Connie Hampton Connally has loved music and the written word all her life, and many of her adult years she’s spent working in those fields as well. She holds a BA in English from the University of Washington and an MFA in creative writing from Antioch University. She’s published magazine stories and newspaper articles, worked as an editor and taught high school English and elementary music.
Through teaching music she discovered the work of Hungarian composer Zoltán Kodály, who uplifted his nation through decades of war, political oppression and social upheaval. Connie couldn’t resist this theme of creating beauty amidst hardship. She wrote The Songs We Hide as a result, and she is currently writing another novel set in Hungary.
Connie and her husband make their home in Tacoma, Washington. They travel frequently, since two of their three adult sons live on other continents. Because of her family and her characters, Connie has set her heart—and often her feet—in faraway places.
The Songs We Hide
A novel set in Cold War Hungary
Forthcoming from Coffeetown Press in 2018
It’s 1951, and in the last six years Hungary has lost a terrible war and gone through a forced transition to communism. Blacklisting, searches, property confiscations, arrests and imprisonments form the nation’s grim backdrop of life, and peasant Péter Benedek lives looking over his shoulder.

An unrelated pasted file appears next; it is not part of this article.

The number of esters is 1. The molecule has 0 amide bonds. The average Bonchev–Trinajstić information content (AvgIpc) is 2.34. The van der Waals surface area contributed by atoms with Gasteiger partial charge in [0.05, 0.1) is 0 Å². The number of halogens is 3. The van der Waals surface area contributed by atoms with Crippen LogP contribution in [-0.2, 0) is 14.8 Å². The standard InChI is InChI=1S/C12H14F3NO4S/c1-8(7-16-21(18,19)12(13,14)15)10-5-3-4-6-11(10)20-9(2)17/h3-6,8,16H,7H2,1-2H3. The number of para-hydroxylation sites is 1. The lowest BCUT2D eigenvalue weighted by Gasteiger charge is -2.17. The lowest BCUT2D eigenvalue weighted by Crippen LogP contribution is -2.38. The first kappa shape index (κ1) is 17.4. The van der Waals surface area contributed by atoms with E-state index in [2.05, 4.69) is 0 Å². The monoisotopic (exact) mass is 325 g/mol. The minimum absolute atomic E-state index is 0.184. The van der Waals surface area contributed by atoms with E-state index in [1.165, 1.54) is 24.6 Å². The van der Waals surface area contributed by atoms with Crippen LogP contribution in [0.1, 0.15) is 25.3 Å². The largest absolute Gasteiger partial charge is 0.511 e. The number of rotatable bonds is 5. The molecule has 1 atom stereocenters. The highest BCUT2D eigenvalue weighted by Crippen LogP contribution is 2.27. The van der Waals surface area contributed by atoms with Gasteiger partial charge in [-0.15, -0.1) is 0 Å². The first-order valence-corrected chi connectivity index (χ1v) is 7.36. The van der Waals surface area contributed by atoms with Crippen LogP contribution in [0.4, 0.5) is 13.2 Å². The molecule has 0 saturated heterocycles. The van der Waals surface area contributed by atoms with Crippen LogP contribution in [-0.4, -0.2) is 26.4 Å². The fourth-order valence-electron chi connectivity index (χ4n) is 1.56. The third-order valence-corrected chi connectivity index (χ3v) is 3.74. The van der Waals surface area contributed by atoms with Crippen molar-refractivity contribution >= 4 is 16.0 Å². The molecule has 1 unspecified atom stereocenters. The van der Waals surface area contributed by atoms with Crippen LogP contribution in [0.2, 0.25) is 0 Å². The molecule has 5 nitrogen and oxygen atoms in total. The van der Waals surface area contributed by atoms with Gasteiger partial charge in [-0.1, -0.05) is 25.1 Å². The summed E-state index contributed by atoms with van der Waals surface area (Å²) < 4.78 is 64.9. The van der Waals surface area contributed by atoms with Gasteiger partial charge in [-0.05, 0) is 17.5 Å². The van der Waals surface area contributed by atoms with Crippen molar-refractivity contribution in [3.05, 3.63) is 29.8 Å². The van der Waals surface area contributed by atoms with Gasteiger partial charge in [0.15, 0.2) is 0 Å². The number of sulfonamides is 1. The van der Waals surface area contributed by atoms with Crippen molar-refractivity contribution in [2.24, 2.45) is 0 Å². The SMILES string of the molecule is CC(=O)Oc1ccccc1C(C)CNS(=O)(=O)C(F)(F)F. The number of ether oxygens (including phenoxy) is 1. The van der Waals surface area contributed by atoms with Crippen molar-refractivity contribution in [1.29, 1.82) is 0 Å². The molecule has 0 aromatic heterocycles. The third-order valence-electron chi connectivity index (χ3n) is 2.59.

When his family’s best land is seized, Péter must leave his village to take a job in Budapest. There he meets Katalin Varga, an unwed mother whose baby’s father has vanished, most likely at the hands of the secret police. Both Péter and Katalin are keeping their heads down and their mouths clamped shut, because silence is the only safety they know.
Yet they are singers, and silence is unbearable. When Katalin starts giving Péter voice lessons, singing together becomes the first intrepid step out of hiding. Little by little they tell each other what they cannot tell others. A bond of trust grows between them. As old pain rips open and old threats break into reality, that bond must strengthen them for the hard tests ahead.